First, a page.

The recruiting process is a two-way street: even though coaches are evaluating student-athletes, it’s also up to the whole family to evaluate a potential school or program. But how can parents be sure that they’ve made the right choice or not – that a school is the best fit for their child? It’s important for athletes to do their research, create a target list of their favourite schools and start contacting coaches. Student-athletes should always have a list of questions ready to ask coaches, from what type of majors are offered (or popular with athletes on the team) to how often and how far away the team travels to games and events.
It should come as no surprise that parents also need to be prepared to ask questions. While college coaches want to get to know their potential recruits, they also understand that the recruiting process is a team effort. Parents should let their child take the lead when it comes to asking questions but know that it’s perfectly OK for them to talk to coaches and ask their own questions too. Here are 10 questions parents should ask college coaches:
What does a day, week or year in the life of one of your student-athletes look like?
While families should have an idea of how rigorous a program’s academic and athletic standards are, every team is different. Many programs practice year-round, and some travel may be required during holidays or summer breaks. Coaches understand that parents are also interested in knowing what their child will be doing on a regular basis, whether it’s going to classes and studying, spending time at the gym or traveling to games or meets.
What types of on/off campus activities are available to athletes?
Every division level is different – while some college teams may not leave student-athletes with a lot of free-time, plenty of programs, especially those at the D3 and NAIA level, offer athletes a chance to explore other extracurricular interests, obtain a part-time job or internship and even study abroad.
What type of academic support do athletes receive?
Athletes should make sure they’re academically eligible to not only get admitted to the college but also remain eligible to compete. Some schools also offer additional services for student-athletes, including mandatory or recommended study hours, academic advisors and tutors and even support from professors to make up work they missed while traveling or competing with their team.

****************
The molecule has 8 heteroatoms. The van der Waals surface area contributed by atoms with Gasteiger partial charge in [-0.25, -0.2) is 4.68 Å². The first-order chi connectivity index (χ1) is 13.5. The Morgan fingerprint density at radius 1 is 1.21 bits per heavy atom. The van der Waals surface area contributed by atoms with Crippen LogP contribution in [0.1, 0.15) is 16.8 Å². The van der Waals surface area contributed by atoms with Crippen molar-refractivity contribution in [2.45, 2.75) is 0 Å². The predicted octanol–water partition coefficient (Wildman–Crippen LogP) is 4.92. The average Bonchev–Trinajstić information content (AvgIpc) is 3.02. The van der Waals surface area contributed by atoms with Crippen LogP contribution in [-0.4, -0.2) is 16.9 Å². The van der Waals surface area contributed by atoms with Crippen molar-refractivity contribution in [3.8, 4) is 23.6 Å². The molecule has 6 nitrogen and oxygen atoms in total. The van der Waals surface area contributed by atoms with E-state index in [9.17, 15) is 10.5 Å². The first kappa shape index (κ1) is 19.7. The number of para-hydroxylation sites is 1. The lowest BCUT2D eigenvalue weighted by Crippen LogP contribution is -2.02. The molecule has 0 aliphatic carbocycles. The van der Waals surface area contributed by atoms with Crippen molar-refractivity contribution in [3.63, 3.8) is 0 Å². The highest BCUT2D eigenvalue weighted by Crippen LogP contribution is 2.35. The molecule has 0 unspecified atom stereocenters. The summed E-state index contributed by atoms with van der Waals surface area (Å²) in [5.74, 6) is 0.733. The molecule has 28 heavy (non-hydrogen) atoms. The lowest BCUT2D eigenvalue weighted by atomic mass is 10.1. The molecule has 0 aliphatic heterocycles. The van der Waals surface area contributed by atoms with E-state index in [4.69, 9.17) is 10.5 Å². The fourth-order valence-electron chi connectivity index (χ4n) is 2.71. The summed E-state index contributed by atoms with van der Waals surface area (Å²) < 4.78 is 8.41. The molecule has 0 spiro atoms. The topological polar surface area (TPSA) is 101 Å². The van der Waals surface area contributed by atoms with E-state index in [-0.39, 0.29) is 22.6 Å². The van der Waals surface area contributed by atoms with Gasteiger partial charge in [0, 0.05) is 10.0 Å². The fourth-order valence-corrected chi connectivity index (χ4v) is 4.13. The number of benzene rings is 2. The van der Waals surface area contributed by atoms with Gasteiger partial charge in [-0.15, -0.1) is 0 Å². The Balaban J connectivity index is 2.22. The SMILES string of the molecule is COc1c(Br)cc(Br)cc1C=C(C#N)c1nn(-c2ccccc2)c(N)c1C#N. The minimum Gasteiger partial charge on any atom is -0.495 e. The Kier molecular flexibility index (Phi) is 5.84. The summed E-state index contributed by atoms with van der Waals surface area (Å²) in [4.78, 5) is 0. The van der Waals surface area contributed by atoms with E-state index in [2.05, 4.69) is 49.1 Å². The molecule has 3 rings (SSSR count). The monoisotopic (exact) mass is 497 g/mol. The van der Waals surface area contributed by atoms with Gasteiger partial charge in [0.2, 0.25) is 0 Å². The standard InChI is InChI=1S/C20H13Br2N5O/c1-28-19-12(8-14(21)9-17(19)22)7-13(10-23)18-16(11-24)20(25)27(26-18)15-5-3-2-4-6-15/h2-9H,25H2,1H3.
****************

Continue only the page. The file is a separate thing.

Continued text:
What are the housing accommodations like?
Some schools require that student-athletes (or all students) live on campus for at least one, if not four years. Others allow students to live off campus or have apartment-style housing available. What are the dorms likes? How many students live on and off campus? Is there housing available exclusively for student-athletes? If not, do most athletes tend to live together or do they comingle with the regular student body?
Do athletes have the same meal plan as regular students?
In 2014, the NCAA made it mandatory for D1 programs to provide student-athletes with unlimited meals and snacks, but those same rules don’t always apply to D2, D3 or NAIA programs. Make sure to ask whether student-athletes are on the same meal plan as their non-athlete peers, as well as what types of dining options are available. Some schools have even started to offer specialty athletic nutrition facilities – complete with chefs and dieticians – to help their athletes reach peak performance.
What is the college doing to create a safe campus?
Ensuring that their child is safe is a top priority for parents, especially when most will be away from home for the first time. It’s understandable to ask questions about campus safety and security – does the school have security or police officers stationed on campus? How does the school communicate with students during emergencies? Are there transportation services offered for late nights or off-campus activities?
What happens if the athlete gets injured?
It’s every parent’s worst case scenario – their child gets injured, and they’re out for the season. Though the NCAA requires college athletes to have healthcare insurance, schools are not obligated to pay for an athlete’s medical expenses, and it’s not uncommon for parents to have to cover part or all the out-of-pocket costs. If the coach has brought up the possibility of an athletic scholarship, it’s ok to discuss whether that scholarship will still apply if they’re out for part or the entire season.
What is the application process like?
It’s easy for parents to forget that even after their child receives a verbal or written offer from a coach, they still must apply to college. The coach should be able to answer typical admissions questions, such as the minimum GPAs and test scores required to be accepted into the school, application deadlines and whether they’ll be able (or allowed) to provide feedback or review the athlete’s application before they officially submit it.
What about scholarships and financial aid packages?
Parents should wait until a coach has expressed an offer before discussing how much athletic aid, if any, is being offered. Questions about a school’s overall tuition and room-and-board costs, need-based aid, and academic or merit-based scholarships are preferable, but parents should also use the school’s admissions and financial aid offices as a more thorough resource. A parent’s best bet? Ask what type of expenses players must cover, such as uniforms, equipment or the cost of team trips.
What are the next steps?
No matter where an athlete is in the recruiting process, it’s important for parents to know what to expect and what to do next. Will there be any follow-up visits or appointments? What paperwork or admissions-related materials do families have to prepare or fill out? Are there any important or upcoming deadlines to be aware of?